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For Real: Architect Goes Virtual to Bolster Youth Outreach

For Real: Architect Goes
Virtual To Bolster Youth Outreach

by JOHN GREGERSON | Oct 19, 2015

This month, Evanston IL-based Studio Talo Architecture (STA) took visitors, including yours truly, on a walking tour of its latest project, a two-story, 12,000-sq-ft headquarters for Youth & Opportunity United (Y.O.U.), a local child services nonprofit. The fundraising event was fascinating, all the more so because the facility, itself, has yet to be built. 

No one could have guessed that, however, from the nearly seven-minute-long, 3-D, virtual reality experience that STA had created just for the launch of the $15-million capital campaign. The broad goal of that effort is to finance portions of the new facility –- due to break ground this spring –- and to expand Y.O.U.'s programming for some 1,500 at-risk youths. 

Using just a smart phone and Google Cardboard VR headset, the virtual tour completely immerses viewers in the facility, led by a student guide discussing the end uses of various spaces as they drop in. The surroundings are so vividly rendered that one can easily envision building crews having long since left the site after completing the facility's planned lobby, maker lab, teaching kitchen and garden, etc. Equally impressive, the student guide ushers viewers outdoors to showcase the building's exterior. So life-like was this part of the presentation that, had it led to an intersection, you would have been tempted to warn the young guide to look both ways before crossing.  

STA principal Snider.

STA principal Snider.

The virtual presentation is the brainchild of Douglas Snider, a principal with STA's visualization studio and project architect for the Y.O.U. facility. Snider says he has been experimenting with augmented reality and VR formats in his spare time for two to three years, first with Metaio and Vuforia, AR tools for 3-D content, and then with Unity, the game engine software.  

For the new product, Snider used Revit building design software and Autodesk 360, a cloud rendering service, to create 3-D models as a pair of spherical panorama images, one for each eye.  He then composited the rendered images with spherical panorama photographs of the site using Adobe Photoshop, importing the composited images to movie- and video-creation software Adobe Premiere. Next came the guide, along with other Y.O.U. students who appear in the tour. In collaboration with a friend of Snider's, a cinematographer with Chicago-based Jason Beaumont Productions, the two filmed the children against a green screen background, much as actors are filmed in Hollywood movies with special effects. Snider then used compositing software Fusion 8 to separate the children from the green background and to drop them into Premiere.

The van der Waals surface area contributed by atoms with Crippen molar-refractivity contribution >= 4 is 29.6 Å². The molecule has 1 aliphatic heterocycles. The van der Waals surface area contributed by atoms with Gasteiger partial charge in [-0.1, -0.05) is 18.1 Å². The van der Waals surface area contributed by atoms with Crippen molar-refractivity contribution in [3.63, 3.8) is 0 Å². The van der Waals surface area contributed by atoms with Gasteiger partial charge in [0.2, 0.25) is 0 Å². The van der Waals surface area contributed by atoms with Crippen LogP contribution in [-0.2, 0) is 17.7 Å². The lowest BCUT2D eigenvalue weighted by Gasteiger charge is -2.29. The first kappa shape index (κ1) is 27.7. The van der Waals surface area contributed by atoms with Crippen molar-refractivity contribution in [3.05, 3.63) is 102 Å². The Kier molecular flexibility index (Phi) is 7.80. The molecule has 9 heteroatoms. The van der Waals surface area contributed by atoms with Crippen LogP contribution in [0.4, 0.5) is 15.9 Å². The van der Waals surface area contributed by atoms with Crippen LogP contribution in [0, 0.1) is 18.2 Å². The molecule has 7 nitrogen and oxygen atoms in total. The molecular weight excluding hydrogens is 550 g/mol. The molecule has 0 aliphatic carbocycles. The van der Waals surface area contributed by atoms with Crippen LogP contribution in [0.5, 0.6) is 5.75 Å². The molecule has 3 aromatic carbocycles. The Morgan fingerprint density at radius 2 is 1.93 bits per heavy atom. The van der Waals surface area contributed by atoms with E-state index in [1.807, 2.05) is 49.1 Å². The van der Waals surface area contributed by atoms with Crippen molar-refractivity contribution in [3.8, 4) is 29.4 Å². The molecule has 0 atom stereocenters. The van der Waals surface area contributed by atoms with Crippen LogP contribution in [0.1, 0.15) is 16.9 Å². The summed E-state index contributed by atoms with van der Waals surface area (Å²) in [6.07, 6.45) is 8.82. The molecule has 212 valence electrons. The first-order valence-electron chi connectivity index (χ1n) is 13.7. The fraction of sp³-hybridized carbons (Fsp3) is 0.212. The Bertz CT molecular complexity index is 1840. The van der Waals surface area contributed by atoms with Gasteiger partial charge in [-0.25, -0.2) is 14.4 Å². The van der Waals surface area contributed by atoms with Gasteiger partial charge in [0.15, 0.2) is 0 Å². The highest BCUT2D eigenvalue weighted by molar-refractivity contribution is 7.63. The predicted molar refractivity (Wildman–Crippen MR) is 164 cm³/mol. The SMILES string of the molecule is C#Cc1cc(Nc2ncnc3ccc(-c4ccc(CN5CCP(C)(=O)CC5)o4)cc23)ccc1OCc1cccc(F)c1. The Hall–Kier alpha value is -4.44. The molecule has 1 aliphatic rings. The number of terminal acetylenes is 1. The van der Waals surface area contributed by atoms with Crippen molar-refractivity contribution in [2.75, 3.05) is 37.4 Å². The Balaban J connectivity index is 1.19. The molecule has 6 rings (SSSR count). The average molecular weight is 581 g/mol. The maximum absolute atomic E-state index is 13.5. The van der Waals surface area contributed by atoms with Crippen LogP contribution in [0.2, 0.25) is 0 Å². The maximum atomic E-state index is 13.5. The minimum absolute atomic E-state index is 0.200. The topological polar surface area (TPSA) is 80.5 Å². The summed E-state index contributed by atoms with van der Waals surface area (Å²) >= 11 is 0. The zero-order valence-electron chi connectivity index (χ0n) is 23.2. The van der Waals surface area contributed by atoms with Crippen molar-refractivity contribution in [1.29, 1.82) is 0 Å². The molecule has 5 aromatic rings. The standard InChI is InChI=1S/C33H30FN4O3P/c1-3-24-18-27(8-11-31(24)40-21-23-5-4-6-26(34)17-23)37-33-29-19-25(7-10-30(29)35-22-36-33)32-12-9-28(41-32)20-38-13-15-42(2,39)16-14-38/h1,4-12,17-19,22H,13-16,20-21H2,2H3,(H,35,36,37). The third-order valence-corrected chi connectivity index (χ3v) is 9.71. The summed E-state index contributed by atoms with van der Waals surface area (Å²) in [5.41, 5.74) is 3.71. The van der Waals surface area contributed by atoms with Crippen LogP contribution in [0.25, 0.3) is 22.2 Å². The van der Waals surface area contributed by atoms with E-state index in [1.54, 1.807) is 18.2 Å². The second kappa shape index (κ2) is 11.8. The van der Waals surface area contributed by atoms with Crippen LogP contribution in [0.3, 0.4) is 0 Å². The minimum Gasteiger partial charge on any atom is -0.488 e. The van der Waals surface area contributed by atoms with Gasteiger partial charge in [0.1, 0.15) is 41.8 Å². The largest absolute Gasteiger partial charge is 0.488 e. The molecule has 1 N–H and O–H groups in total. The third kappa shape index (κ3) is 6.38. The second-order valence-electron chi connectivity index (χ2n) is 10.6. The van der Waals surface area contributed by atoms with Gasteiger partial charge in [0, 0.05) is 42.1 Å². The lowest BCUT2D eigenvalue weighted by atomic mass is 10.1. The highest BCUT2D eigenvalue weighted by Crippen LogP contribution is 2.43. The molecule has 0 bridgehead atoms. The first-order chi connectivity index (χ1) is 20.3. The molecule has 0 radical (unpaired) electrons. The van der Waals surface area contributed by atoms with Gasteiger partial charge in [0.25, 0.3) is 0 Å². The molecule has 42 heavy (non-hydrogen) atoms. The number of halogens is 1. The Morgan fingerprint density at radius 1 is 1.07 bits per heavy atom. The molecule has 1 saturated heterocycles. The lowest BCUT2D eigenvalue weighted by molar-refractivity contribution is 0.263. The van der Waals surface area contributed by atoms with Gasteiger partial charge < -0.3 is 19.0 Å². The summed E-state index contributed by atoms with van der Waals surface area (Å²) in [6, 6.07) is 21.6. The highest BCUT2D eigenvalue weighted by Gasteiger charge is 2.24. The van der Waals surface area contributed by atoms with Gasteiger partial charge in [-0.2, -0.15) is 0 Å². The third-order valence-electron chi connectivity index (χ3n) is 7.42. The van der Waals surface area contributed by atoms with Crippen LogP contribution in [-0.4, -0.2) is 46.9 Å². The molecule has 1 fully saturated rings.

Snider says he has created similar virtual experiences for other clients, but none on this scale, or that featured real people. “I started playing around with various concepts and thought it would be a cool idea to work with some of the kids Y.O.U. serves,” Snider recalls. “I approached members of Y.O.U.'s campaign committee with the idea, inviting them to our office to view some of our visualization work on an Oculus Rift and Google cardboard headsets. They became very enthusiastic about the concept.” 

Copy of 15_0916_YOU View From Lobby.png

Upon introducing the results at Y.O.U.'s World of Opportunity Family Activity Day on Oct. 3,  supporters, families and children “really had fun with it,” Snider says.

“One topic discussed in the virtual reality community is the sense of presence, or the feeling, of being in another place," he explains. "A number of people related that when they turned away from the tour guide to look around the virtual world, they felt as if she were still standing behind them. That feeling of presence will create a memory of that building among viewers long before it is built. That's exciting for us to see because it will deepen their connection to (Y.O.U.) and the youth they serve.”

Already, the owner is thrilled with STA's marketing magic.

“[STA’s] beautiful designs and virtual reality truly made our campaign launch so much more engaging and exciting for our youth and families,” says Y.O.U. Executive Director Seth Green. “In a very real way, Studio Talo brought our vision to life, one year early.”  

“The feedback of the virtual tour was nothing short of amazing,” adds Meital Caplan, Y.O.U. communications & development manager. 

“Architects often get excited about telling the story of the building, how spaces are organized, the materials being used, but that wasn’t the story that needed to be told in this case,” notes Snider. “The mission of Y.O.U. is to empower youth and close the opportunity gap that exists in education, and we were trying to convey the manner in which this new building will support that mission. That's why we wanted the kids at the center of the tour experience.”

And real or not, that is certainly where they are.

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